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Pilot Project Will Prioritize Buses on a Clogged New York Street

Judge Eileen Rakower decided New York can move forward with bus improvements that will create a temporary bus lane on 14th street.
August 8, 2019, 11am PDT | Casey Brazeal | @northandclark
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A court decision earlier this week cleared the way for construction on an 18-month pilot project that "all but bans cars" on 14th street, in a "major traffic experiment," according to a New York Times article by Winnie Hu published today.

The project will create a busway closed to private cars. Only emergency vehicles, buses, and trucks will be allowed on 14th Street between 3rd and 9th avenues on 14th Street.

"Drivers will be allowed onto the street for just a block or two to make deliveries and pick up and drop off passengers. Then they will have to turn off," according to Wu."

According to Wu, the pilot project reflects a larger trend of cities rethinking the role of cars in the private realm:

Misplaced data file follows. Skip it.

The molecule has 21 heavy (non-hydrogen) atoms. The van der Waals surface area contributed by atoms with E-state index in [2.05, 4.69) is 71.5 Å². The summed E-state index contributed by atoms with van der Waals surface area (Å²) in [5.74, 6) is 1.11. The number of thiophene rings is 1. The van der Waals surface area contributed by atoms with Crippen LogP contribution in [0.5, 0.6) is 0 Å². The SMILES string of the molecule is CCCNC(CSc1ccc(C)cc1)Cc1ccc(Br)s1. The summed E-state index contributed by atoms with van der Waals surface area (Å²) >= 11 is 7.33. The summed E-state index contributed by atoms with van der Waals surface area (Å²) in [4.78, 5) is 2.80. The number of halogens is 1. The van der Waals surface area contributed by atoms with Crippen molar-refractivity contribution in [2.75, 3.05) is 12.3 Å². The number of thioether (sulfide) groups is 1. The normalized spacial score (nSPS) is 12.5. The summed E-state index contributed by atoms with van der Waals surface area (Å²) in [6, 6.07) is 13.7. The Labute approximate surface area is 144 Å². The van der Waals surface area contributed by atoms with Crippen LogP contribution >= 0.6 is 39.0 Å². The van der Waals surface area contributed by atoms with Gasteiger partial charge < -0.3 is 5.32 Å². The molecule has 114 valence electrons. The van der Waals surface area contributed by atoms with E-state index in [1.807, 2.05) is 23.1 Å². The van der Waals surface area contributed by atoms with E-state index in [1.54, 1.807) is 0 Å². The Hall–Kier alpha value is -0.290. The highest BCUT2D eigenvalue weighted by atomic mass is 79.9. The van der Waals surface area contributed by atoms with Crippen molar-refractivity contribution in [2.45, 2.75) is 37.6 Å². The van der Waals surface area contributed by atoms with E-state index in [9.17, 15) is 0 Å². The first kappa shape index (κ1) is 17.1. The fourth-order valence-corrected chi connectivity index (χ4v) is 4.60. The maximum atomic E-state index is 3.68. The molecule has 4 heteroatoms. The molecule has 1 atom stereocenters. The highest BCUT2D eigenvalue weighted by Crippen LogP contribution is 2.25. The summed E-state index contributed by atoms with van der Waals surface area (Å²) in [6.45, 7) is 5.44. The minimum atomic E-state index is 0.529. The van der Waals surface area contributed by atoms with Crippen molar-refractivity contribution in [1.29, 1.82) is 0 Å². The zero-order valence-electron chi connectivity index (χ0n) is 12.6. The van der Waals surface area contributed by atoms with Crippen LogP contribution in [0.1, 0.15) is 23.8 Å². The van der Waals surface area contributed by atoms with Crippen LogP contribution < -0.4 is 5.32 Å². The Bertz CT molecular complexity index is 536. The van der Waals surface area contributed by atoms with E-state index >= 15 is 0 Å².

The sweeping restrictions come as New York and other cities fundamentally rethink the role of cars in the face of unrelenting traffic that is choking their streets, poisoning the environment and crippling public transit systems by trapping buses and light rail systems in gridlock. 

The 14th Street bus project, originally scheduled to start construction in July, cleared a final judicial hurdle earlier this week, reports Ryan Deffenbaugh in a separate article published after the decision. "The state Supreme Court in Manhattan ruled that the city’s Department of Transportation complied with state’s requirement to take a 'hard look' at the impact of its plan to limit cars on the street."

Full Story:
Published on Thursday, August 8, 2019 in The New York Times
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